Tag Archives: children

Ferguson Children

How to Talk About Ferguson with Children

Ferguson Children

When momentum-shifting events occur in this country, such as the likes of the volatile situation in Ferguson, Missouri, it’s important to recognize that this news is almost impossible to avoid. We should not be naive to think that children, whether they are watching or not, will undoubtably come across it on various TV channels, on their computers, tablets, on public streets and newspapers. Thus, it’s important not to suppress a child’s curiousity about the subject, nor ignore the subject when kids are aware that it is happening. As kids begin to head back to school, they will be looking for a sense of direction on these issues both at home and at school, and maybe relying on their teachers to help them understand current events. That said, here are some tips and advice in addressing issues such as the case in Ferguson involving violence, race and politics.

Open Up Communication on the Topic Get ahead of the issue by bringing up at home or in the classroom so the children know right away you are not tip toeing around the event. Ask them what they know or what they have heard about the situation in Ferguson. Make sure they understand it’s ok to express what they are feeling about it and what they are thinking. Considering the heated talk about race, police brutality, riots and politics, it is better to allow children an outlet to say what is on their mind than letting them simply internalize the moment.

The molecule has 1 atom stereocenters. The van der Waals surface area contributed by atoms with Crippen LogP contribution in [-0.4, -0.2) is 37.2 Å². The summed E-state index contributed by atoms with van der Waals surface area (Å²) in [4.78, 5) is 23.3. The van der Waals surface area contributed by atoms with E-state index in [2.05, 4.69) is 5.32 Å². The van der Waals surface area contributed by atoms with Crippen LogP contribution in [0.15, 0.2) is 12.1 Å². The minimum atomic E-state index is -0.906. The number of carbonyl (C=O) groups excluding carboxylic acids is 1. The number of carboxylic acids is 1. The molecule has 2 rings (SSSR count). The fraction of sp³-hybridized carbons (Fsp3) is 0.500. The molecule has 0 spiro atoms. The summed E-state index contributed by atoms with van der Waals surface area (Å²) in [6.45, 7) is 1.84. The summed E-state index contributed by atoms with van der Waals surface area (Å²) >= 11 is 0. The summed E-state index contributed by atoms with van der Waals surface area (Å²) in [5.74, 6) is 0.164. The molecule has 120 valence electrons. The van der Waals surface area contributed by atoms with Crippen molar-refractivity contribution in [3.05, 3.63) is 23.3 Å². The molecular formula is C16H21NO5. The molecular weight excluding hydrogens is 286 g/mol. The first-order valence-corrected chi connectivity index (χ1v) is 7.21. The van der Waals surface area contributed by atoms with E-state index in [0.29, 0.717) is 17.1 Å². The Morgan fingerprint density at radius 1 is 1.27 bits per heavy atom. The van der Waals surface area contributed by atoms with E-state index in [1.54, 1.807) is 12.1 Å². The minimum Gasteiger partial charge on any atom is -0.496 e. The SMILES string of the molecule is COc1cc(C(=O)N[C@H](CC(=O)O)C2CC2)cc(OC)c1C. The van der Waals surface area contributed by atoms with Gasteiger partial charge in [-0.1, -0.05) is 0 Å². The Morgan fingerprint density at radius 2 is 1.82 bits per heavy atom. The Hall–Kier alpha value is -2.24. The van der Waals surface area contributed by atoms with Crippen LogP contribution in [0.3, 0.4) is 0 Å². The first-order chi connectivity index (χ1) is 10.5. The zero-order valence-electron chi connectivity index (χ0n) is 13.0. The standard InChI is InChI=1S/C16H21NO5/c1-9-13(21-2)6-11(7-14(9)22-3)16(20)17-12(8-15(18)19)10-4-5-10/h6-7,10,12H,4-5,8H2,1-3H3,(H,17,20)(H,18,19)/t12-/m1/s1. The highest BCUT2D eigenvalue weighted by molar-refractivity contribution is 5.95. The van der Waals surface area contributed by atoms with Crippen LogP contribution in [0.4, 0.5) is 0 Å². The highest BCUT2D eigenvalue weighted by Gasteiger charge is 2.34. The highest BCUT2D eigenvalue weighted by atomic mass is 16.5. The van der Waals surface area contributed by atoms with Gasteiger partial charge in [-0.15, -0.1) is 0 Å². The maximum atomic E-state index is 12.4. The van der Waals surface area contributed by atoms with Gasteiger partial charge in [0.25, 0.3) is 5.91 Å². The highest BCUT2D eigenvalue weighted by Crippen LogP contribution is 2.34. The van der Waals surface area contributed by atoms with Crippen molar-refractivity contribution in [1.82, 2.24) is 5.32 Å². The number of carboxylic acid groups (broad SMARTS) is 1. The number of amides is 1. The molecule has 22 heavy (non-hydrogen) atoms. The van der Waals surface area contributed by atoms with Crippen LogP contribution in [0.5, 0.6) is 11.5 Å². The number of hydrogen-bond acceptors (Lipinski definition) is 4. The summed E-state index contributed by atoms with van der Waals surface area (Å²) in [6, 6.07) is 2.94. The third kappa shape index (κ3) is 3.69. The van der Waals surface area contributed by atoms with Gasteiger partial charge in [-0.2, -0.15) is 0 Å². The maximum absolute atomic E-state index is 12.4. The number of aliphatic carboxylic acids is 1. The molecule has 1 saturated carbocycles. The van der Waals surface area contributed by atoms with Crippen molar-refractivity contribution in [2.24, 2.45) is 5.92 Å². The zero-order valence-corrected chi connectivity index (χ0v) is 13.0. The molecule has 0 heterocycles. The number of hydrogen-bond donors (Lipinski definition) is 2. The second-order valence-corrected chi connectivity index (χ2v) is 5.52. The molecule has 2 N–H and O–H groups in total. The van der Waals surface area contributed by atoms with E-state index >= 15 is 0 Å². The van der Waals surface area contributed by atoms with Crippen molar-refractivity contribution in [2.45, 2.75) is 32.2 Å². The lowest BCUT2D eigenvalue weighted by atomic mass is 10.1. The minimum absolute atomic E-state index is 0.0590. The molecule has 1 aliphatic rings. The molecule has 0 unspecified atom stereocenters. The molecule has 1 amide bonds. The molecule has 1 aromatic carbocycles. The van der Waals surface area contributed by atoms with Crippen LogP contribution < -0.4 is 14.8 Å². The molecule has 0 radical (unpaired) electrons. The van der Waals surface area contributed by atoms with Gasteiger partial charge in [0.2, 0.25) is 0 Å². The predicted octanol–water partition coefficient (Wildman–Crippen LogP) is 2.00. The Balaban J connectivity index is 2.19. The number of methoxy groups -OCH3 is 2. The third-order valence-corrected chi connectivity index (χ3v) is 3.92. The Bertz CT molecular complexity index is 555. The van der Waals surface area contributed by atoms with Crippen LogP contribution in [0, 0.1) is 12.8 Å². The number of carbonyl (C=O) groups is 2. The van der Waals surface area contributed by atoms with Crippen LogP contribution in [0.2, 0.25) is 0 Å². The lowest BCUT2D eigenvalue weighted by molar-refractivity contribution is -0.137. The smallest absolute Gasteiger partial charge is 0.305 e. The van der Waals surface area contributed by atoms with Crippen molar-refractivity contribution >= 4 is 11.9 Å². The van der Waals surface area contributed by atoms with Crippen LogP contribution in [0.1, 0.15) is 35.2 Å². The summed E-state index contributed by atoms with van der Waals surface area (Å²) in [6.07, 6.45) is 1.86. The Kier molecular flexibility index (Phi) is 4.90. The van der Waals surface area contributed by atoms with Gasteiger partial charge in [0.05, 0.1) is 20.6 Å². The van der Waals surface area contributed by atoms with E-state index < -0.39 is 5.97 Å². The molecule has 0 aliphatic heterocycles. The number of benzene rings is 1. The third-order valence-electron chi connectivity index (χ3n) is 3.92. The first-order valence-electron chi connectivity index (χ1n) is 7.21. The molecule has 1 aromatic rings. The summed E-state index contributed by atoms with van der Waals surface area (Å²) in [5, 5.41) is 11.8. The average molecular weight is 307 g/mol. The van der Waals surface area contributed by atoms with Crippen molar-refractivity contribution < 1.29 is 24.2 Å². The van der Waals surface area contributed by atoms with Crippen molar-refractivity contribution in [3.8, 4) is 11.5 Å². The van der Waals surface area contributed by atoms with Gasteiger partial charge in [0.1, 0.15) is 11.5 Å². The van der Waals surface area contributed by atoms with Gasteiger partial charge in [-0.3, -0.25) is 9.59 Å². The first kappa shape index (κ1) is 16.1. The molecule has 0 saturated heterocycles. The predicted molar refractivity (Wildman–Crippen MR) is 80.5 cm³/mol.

Clarify the Situation There is a good chance that children won’t fully understand a situation like the Michael Brown case in Ferguson and the rioting they have been witnessing streamed on loop on various TV networks. They may, for example, misinterpret the risk the situation has of affecting their own family and community, while most of the violence has been isolated to the St. Louis region. You can reassure kids by clarifying the gravity of the situation, the imminent (or lack of) danger and asking them what they think they are seeing on TV or in the news. It’s better to help children clarify then wrongly assume you know what they are thinking.

Educate Yourself and Plan Ahead 

Children can experience a multitude of reactions to traumatic events. As a parent/educator, consider it a part of your job to research and learn reactions children might exhibit after witnessing the street violence and protests the past few weeks. Do your homework and find the resources in your community that can help you gain information on managing the reactions of children to these types of events. Knowing ahead of time who you can go to and where you can access help for the children will make it much easier to give your community’s youth the proper guidance.

Be Ready